One of the toughest challenges in sales is when you have a client who, despite their apparent interest in your project or services, declines your offer. Even some of the top sellers lose sleep over clients who, for some reason or other, choose not to finalise a purchase or sign a contract for your services despite their obvious value and huge potential benefit to the customer.

You know the value of your services. They recognise the value. So, what's the problem? Is it you? Is it a competitor? Or are they just nervous?

This article will attempt to get to the bottom of this particular issue, and help you find a solution that makes the most sense both for you and your client.



You probably already know or at least have an idea about what this is. It almost always comes down to one thing:


You hear a version of this complaint on a regular basis. It may take one of the following forms:

  • “We are not interested at this time”
  • “We are a small business. We can't even consider something like this under our budget.”
  • “We are very interested, but we are a little tight right now. Can you contact again at time X?”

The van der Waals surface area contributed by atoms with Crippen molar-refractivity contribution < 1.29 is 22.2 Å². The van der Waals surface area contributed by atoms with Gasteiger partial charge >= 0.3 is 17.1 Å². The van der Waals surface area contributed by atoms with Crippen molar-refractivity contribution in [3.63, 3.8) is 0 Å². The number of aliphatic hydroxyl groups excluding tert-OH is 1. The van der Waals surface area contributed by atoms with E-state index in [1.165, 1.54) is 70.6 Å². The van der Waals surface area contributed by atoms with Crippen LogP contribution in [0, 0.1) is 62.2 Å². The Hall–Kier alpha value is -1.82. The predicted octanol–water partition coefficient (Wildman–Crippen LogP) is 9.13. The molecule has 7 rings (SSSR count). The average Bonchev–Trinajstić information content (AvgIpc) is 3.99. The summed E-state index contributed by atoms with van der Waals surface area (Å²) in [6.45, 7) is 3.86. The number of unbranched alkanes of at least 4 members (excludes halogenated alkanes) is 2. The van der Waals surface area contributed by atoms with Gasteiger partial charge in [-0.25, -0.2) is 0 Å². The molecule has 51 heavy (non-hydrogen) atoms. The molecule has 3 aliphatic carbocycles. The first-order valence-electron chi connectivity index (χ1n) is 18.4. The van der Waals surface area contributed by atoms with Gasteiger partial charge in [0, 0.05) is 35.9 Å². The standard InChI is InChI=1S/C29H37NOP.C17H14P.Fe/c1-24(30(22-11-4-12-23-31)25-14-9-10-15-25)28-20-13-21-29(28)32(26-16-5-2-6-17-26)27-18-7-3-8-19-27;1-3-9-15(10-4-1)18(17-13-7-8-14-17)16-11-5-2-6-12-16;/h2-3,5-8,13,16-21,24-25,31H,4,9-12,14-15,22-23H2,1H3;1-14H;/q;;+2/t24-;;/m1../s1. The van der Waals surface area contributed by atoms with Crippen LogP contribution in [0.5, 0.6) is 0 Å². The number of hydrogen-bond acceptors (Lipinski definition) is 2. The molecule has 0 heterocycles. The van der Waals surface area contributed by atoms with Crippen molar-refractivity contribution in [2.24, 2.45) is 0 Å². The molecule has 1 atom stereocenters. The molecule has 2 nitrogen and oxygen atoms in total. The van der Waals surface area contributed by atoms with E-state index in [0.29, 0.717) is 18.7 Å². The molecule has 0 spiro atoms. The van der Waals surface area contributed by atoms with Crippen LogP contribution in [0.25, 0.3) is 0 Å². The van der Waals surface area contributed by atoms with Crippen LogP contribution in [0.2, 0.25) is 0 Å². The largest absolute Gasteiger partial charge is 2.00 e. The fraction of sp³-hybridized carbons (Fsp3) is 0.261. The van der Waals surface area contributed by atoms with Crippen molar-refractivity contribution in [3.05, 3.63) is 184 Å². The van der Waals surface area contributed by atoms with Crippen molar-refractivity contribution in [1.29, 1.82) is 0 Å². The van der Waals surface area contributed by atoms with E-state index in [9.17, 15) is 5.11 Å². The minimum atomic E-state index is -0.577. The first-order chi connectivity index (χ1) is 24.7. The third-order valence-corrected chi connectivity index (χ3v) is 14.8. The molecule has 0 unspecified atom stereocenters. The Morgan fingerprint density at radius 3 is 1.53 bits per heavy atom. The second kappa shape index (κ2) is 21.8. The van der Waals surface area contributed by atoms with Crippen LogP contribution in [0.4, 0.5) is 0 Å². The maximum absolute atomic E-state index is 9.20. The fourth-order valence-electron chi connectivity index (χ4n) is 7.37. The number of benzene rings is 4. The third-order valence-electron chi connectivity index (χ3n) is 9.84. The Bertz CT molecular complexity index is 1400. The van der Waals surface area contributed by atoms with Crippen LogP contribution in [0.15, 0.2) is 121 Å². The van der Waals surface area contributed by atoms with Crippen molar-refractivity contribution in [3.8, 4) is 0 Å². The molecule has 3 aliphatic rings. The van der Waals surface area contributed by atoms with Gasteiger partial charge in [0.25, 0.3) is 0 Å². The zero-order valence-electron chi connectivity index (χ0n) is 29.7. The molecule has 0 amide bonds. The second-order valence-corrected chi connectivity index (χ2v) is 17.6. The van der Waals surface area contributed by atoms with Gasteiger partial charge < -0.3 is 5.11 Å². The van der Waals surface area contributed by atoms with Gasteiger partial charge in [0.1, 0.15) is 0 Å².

• “We are at the end of our fiscal year, and we cannot make new purchases until our new budget gets approved. Please contact us at time X”

… and so on.

There are a number of reasons why a client might say no. Let's break these down:

First of all, we need to acknowledge that any of these answers could mean that the client may actually not be interested in your services at all, and may be trying to find a polite way of getting rid of you. Human nature being what it is, many, if not most people do not like to be blunt lest they be seen as “rude.” For this group, unless you are the world's greatest salesperson, the client will never agree to using your services. It may be difficult to identify these, however if you persist, there's likely a chance they will find their “honest” side and tell you to scram. So let’s focus on those clients where there is an opportunity.

For the remaining potential clients, we can make the assumption that they really are interested in your product or services.

Many of the potential clients in this category are genuinely interested in your product, but honestly find it to be out of their budget range..

Another type is one that feels that they could afford to work with you if only they could just get a quick infusion of capital. (Pay attention to this one. This is the group we will be focusing on later)

Each of these types of prospects need to be approached in different ways. The hardest part is to identify which of the above prospects is in which category. For each of these, they all have different needs and styles, and it is up to you to identify which one is which. However, to truly understand what makes them tick requires creating a solid working relationship.